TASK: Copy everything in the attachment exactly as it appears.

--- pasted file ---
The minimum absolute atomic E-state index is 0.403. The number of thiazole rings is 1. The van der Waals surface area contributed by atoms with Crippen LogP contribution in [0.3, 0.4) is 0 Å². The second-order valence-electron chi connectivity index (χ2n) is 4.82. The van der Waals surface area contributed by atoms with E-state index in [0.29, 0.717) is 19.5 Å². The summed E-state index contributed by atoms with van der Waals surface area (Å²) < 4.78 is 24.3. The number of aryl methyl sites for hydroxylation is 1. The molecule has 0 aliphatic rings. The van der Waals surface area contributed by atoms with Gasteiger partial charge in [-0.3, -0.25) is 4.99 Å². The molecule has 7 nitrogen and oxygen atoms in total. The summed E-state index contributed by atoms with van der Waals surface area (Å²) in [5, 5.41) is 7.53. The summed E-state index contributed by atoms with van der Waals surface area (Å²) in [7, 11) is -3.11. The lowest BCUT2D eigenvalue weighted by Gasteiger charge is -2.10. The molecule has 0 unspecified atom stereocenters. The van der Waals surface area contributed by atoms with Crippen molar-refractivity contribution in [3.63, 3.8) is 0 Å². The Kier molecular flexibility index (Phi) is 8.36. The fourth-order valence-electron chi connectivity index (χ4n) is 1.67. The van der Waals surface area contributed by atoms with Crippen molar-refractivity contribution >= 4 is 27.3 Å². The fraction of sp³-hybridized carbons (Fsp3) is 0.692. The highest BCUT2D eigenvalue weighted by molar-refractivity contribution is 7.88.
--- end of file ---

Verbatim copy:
The minimum absolute atomic E-state index is 0.403. The number of thiazole rings is 1. The van der Waals surface area contributed by atoms with Crippen LogP contribution in [0.3, 0.4) is 0 Å². The second-order valence-electron chi connectivity index (χ2n) is 4.82. The van der Waals surface area contributed by atoms with E-state index in [0.29, 0.717) is 19.5 Å². The summed E-state index contributed by atoms with van der Waals surface area (Å²) < 4.78 is 24.3. The number of aryl methyl sites for hydroxylation is 1. The molecule has 0 aliphatic rings. The van der Waals surface area contributed by atoms with Gasteiger partial charge in [-0.3, -0.25) is 4.99 Å². The molecule has 7 nitrogen and oxygen atoms in total. The summed E-state index contributed by atoms with van der Waals surface area (Å²) in [5, 5.41) is 7.53. The summed E-state index contributed by atoms with van der Waals surface area (Å²) in [7, 11) is -3.11. The lowest BCUT2D eigenvalue weighted by Gasteiger charge is -2.10. The molecule has 0 unspecified atom stereocenters. The van der Waals surface area contributed by atoms with Crippen molar-refractivity contribution in [3.63, 3.8) is 0 Å². The Kier molecular flexibility index (Phi) is 8.36. The fourth-order valence-electron chi connectivity index (χ4n) is 1.67. The van der Waals surface area contributed by atoms with Crippen molar-refractivity contribution >= 4 is 27.3 Å². The fraction of sp³-hybridized carbons (Fsp3) is 0.692. The highest BCUT2D eigenvalue weighted by molar-refractivity contribution is 7.88.